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New Target Date - 2015
Civil Georgia, Tbilisi / 12 Feb.'11 / 01:28

President Saakashvili has set 2015 as a new target date for accomplishment of various tasks, which he laid out in his annual state of the nation address in the Parliament on February 11.

Among the targets listed by Saakashvili in his speech, which, he said, should be achieved by 2015 were: doubling agriculture production; doubling export; doubling state budget; halving current level of unemployment; 50% increase of average salaries; population growth to 5 million; increase of annual number of foreign visitors to 5 million; building of 17 new hydro power plants.

“You have probably noticed that while speaking about various issues I have numerously mentioned the year 2015,” said Saakashvili, who previously was often mentioning 2013 as a target date for accomplishment of his major tasks.

Saakashvili, whose second and final presidential term expires in 2013, said that 2015 was defined based on “long-term plan of Georgia’s development” and it had nothing to do “either with the election dates or political careers of separate individuals or the term in office of the sitting Parliament”, which expires in 2012.

“Instead it [the target date - 2015] matches with what is important for the country. People should know where we are going; our course will definitely continue,” Saakashvili said. He said for number of times in the past that he wanted “a team of reformers” to stay in power after his presidential term expires.

“Everything what we are talking about will be started in 2012-2013... Everything will be accomplished in 2015.”

“Therefore, 2015 will be the year of summarizing the first results of this plan. Our plan is based on the capabilities of Georgia, as well as on the existing dynamics of the course of reforms, real human and material resources and ongoing projects. The plan of Georgia’s development covers all the major sectors of economy and all major spheres of state activities,” Saakashvili said.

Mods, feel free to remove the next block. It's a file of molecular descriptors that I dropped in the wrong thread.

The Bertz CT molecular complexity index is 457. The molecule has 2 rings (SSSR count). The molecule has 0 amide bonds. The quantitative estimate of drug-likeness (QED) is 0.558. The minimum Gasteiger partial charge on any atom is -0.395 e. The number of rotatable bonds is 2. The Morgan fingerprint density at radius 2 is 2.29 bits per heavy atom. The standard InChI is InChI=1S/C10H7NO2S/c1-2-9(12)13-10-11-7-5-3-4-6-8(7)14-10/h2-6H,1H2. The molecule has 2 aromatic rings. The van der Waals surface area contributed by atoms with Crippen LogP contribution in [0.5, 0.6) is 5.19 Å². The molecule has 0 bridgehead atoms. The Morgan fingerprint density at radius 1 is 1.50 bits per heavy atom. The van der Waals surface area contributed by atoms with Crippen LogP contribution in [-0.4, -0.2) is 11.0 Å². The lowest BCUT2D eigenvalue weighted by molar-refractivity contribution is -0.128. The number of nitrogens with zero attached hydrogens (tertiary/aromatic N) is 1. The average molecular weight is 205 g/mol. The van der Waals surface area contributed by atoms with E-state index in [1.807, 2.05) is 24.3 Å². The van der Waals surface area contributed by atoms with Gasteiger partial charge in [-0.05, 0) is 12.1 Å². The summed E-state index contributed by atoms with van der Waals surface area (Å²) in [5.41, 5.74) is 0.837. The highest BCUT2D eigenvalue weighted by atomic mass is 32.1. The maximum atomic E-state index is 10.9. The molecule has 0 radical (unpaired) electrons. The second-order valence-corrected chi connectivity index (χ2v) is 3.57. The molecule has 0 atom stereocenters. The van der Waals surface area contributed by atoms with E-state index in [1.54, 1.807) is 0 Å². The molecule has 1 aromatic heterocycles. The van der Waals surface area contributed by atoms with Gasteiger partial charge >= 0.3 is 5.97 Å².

Saakashvili described his 70-minute long address as “a report about modernization.”

“Modernization will be one of the major results and tasks of the government’s and personally of my entire career,” Saakashvili said.

“For some people modernization may be a mere word, but for us it means transforming Georgia from a post-Soviet country into European democratic state, which will be the fastest growing country in Europe.”

“Modernization means to ensure that our citizen is more educated, more competitive, has modern knowledge and feels himself as a Georgian patriot, but simultaneously as a citizen of the world, a free person, for whom all opportunities are open, who do not suffer from an inferiority complex; low self-esteem and inferiority – these are what enabled the empire to try to subdue Georgia. As soon as we finally get rid of this inferiority complex, nobody will ever be able to enslave us again. And this is very important.”

“Modernization means reforms which have been implemented and will be implemented by the state and which will lead us to more civilized and democratic state. It means changes and innovations, which will pave the way towards more open and modern society – the society, which will not retire into its own shell, which does not have any phobias, which is multi-ethnic and multi-confessional, wherein each community is an integral part of the Georgian nation; the society, which aspires to the future instead of weeping for the past, which consists of free people with free thinking and free rule of life.”

Modernization means Georgia of such mentality, where politicians and society will be united like a fist to defend the interests of the country even if there are great ideological and political differences among them. Georgia, where criminal mentality will never return, where ethnic and regional divisions will never return, where corruption will never gain its foothold means Georgia, where the liberty of an individual is the cornerstone of the country and which will gain a worthy place in the international system as a sovereign, united and very successful state and not a single empire will ever be able to question its existence.”

“We will spare no efforts in the struggle for Georgia’s modernization… We will overcome all the obstacles and all the difficulties because we will be moving only forward, we will bring our struggle to the end and we will definitely win,” Saakashvili said.

Foreign Policy